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3 Big Things Today, September 21, 2022

Wheat, Corn Higher Overnight; Producers Increasingly Rely on Off-Farm Income

1. Wheat and Corn Futures Rise in Overnight Trading

Wheat futures jumped and corn was higher in overnight trading on increased tensions in the Black Sea region as Russia announced referendums to annex territories in eastern and southern Ukraine that it now controls.

Russia would then claim any attack on those regions would be an attack on Russian soil, giving it more grounds for further hostilities.

The U.S. and other allies have said they will not recognize any elections by Russian authorities.

Russian forces, which started attacking Ukraine in late February, have faced several stunning defeats in recent weeks.

Vladimir Putin, the president of Russia, has openly questioned an agreement brokered by Turkey and the United Nations that allows grain to be shipped from Ukraine's ports.

The deal, which was brokered in late July, was put in place in a bid to help alleviate global hunger. Putin has said Ukraine is shipping grain to wealthy European countries while Ukraine offered up data showing shipments went to poor Asian and African countries as well as some in Europe.

Ukraine government data show exports of about 1.5 million metric tons in the first half of September. In August, exports of agricultural products from ports in Ukraine totaled around 4.5 million metric tons, according to data from the Ministry of Agriculture.

Prices also were up in overnight trading amid some adverse weather in Argentina.

Drier-than-expected weather this week and only light rains in some regions of the South American country yesterday and today likely will keep moisture levels low, Don Keeney, an agricultural meteorologist with Maxar, said in a note to clients.

"Rains over the next few days will remain too light to significantly improve moisture for late wheat growth," he said.

Wheat futures for December delivery surged 10¢ to $9.03 ¾ a bushel overnight on the Chicago Board of Trade, while Kansas City futures were up 8¢ to $9.71 a bushel.

Corn futures for December delivery rose 2 1/2¢ to $6.94 ½ a bushel.

Soybean futures for November delivery gained 3¢ to $14.81 ¾ a bushel. Soymeal lost $2.20 to $437.20 a short ton, while soybean oil rose 0.68¢ to $66.57 a pound.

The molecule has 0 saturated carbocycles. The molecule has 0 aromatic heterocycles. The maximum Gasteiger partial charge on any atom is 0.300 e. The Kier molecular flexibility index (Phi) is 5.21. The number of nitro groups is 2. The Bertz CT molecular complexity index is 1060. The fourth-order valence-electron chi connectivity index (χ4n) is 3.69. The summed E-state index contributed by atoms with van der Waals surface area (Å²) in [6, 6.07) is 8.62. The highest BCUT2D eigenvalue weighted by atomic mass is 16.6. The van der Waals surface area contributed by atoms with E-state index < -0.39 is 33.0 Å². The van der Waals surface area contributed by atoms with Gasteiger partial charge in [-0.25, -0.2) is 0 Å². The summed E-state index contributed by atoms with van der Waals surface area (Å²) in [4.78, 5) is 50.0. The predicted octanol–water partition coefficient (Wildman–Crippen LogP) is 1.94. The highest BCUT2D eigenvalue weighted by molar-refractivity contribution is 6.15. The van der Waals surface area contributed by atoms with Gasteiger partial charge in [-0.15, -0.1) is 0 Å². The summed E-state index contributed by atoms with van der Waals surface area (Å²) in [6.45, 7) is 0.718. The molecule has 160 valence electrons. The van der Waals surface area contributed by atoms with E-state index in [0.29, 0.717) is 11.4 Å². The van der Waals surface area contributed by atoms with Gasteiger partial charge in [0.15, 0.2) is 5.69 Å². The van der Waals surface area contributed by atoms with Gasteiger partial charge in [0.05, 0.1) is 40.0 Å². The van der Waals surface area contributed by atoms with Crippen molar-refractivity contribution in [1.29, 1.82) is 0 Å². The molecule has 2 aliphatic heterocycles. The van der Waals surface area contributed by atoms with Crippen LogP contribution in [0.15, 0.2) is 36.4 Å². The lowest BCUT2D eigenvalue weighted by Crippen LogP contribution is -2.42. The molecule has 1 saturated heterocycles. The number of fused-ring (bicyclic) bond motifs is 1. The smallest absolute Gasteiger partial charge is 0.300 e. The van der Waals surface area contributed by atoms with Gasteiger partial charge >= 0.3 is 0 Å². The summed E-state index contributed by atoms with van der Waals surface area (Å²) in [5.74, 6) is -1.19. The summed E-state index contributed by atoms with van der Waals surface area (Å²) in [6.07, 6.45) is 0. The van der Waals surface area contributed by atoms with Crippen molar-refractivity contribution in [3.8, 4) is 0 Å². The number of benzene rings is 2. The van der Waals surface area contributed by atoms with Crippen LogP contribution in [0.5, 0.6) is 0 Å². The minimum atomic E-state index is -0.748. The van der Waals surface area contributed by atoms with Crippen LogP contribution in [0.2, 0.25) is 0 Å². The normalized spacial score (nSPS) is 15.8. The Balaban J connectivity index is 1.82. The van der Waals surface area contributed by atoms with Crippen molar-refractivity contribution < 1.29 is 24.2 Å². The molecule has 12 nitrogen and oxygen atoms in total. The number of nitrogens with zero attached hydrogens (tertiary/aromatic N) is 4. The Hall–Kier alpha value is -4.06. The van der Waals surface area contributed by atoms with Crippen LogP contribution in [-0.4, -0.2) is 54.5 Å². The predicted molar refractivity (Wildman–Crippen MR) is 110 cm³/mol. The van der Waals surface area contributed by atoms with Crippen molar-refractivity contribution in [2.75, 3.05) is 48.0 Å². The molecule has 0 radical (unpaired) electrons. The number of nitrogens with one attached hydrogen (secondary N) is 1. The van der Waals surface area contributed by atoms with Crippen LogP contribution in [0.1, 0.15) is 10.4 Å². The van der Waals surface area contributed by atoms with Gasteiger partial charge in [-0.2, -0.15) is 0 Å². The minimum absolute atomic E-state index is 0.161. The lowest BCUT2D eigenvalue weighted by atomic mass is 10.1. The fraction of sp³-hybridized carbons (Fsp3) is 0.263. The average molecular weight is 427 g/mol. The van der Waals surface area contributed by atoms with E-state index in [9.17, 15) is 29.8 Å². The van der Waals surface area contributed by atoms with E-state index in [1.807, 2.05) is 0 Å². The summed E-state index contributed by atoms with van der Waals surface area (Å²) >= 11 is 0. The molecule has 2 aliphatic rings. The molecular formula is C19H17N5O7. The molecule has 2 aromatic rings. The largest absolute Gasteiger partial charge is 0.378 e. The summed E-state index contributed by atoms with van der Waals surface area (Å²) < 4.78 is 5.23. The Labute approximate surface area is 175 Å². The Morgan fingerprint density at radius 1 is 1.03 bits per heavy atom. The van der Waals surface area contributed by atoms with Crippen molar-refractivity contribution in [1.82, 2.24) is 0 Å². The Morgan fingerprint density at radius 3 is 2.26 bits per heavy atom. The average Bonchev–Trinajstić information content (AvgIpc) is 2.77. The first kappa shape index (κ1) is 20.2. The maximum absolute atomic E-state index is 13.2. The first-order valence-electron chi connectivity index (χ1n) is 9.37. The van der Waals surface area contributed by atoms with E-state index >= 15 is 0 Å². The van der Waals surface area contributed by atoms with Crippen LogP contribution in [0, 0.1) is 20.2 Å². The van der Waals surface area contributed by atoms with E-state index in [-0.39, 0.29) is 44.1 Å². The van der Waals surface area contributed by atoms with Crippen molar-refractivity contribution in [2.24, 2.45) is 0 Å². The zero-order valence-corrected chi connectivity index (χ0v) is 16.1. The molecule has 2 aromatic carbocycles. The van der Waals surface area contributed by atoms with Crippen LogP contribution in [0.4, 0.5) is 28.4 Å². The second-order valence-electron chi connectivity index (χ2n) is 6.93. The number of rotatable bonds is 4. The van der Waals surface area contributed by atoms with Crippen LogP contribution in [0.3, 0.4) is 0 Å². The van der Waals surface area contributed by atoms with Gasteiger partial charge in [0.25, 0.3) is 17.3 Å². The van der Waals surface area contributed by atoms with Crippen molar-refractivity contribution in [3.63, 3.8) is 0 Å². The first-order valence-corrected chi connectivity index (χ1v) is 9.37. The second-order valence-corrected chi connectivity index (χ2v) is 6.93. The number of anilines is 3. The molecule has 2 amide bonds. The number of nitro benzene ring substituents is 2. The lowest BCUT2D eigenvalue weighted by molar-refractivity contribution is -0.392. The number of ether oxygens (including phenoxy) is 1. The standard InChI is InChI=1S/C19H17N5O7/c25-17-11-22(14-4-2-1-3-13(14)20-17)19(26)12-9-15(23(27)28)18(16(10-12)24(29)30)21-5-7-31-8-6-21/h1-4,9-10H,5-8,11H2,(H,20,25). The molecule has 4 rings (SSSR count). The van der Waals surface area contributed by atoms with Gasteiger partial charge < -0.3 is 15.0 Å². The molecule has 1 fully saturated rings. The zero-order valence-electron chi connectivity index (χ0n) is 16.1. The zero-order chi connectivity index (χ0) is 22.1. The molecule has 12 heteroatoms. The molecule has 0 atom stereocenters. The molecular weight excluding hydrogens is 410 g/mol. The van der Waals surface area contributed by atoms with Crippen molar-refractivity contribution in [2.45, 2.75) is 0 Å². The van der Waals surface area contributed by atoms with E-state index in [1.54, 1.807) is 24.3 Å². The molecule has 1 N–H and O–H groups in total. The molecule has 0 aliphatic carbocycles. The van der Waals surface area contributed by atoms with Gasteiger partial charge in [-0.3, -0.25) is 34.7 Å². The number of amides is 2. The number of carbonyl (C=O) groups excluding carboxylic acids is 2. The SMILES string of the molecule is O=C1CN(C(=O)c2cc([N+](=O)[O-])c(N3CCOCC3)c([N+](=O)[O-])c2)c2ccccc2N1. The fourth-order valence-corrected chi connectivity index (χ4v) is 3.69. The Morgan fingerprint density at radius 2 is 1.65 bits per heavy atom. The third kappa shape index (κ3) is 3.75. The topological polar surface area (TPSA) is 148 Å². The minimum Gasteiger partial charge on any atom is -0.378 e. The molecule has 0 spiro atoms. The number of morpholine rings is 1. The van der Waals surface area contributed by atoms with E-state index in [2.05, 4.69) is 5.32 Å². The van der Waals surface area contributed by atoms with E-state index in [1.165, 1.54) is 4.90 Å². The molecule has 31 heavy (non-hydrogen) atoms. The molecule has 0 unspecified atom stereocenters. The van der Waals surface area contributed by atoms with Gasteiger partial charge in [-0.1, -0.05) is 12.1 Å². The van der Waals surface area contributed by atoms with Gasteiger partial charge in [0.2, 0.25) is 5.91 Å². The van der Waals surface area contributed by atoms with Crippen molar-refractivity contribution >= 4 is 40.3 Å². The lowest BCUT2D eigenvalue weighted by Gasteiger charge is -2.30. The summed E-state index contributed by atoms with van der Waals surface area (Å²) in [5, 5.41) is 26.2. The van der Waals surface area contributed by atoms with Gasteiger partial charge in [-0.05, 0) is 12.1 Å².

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2. Agricultural Producers, Especially Young Farmers, Depend on Off-Farm Jobs

Agricultural producers often depend on off-farm jobs, especially those just starting out, according to a study from CoBank and the University of Missouri that was released this week.

About 56% of principal farm operators had a job off the farm in 2017, up from 37% in 1974, the report said. Among producers under the age of 35, 63% had other jobs.

"More reliable income and health care benefits were top reasons for off-farm job," the report said. "Half of farm households have negative farm income in a given year, so other income sources are critical for most farmers as they pay down agricultural investment debts."

Eighty-two percent of income comes from off-farm sources, giving producers more stability and the ability to support their farms, said the University of Missouri and CoBank, which is among the largest companies to offer loans and financial services to rural communities.

Financial risks are reduced by having a job off the farm, especially for younger producers who likely face higher debts as they grow their agriculture business, the study said.

Young farmers had an average debt-to-income ratio of about 21% from 2011 to 2019 versus an average of 6.3% for "off-farm occupation farms," the university and bank said.

Management and professional services and natural resource, construction and maintenance account for a combined 62% of off-farm jobs. Around 38% of farm spouses work in management and professional services while 30% work in trades and healthcare, the 46-page study said.

Farmers working other jobs are finding themselves commuting to large metropolitan areas for work opportunities, leaving rural and urban areas dependent on each other.

"While `rural' populations can be perceived as being isolated from nearby cities, the reality is that most rural residents with payroll jobs commute to these regional economic hotspots for employment," the report said. "And these cities, in turn, depend on the broader regional population for business labor and spending. This regional dependency becomes formalized over time when nonmetro counties are reclassified to metro, but that can also hide the dynamic success stories of many rural areas."


3. Scattered Showers Forecast in Parts of Nebraska, Iowa and Kansas

Scattered storms are forecast for parts of eastern Nebraska and western Iowa this afternoon into tonight, though no severe weather is expected, according to the National Weather Service.

Rain also is expected in parts of southern Nebraska into central Kansas, the NWS said in a report early this morning.

"During the day today and into tonight, isolated to scattered thunderstorms will occur across much of the outlook area and may be embedded within rain shower activity," the agency said. "Severe storms are not likely, but some instances of small hail cannot be ruled out."

Further east in central and southern Illinois, scattered thunderstorms are in the forecast, bringing locally heavy downpours and lightning.

It's still going to be hot in the area, at least for one more day, with heat indexes as high as about 100 degrees this afternoon, the NWS said.

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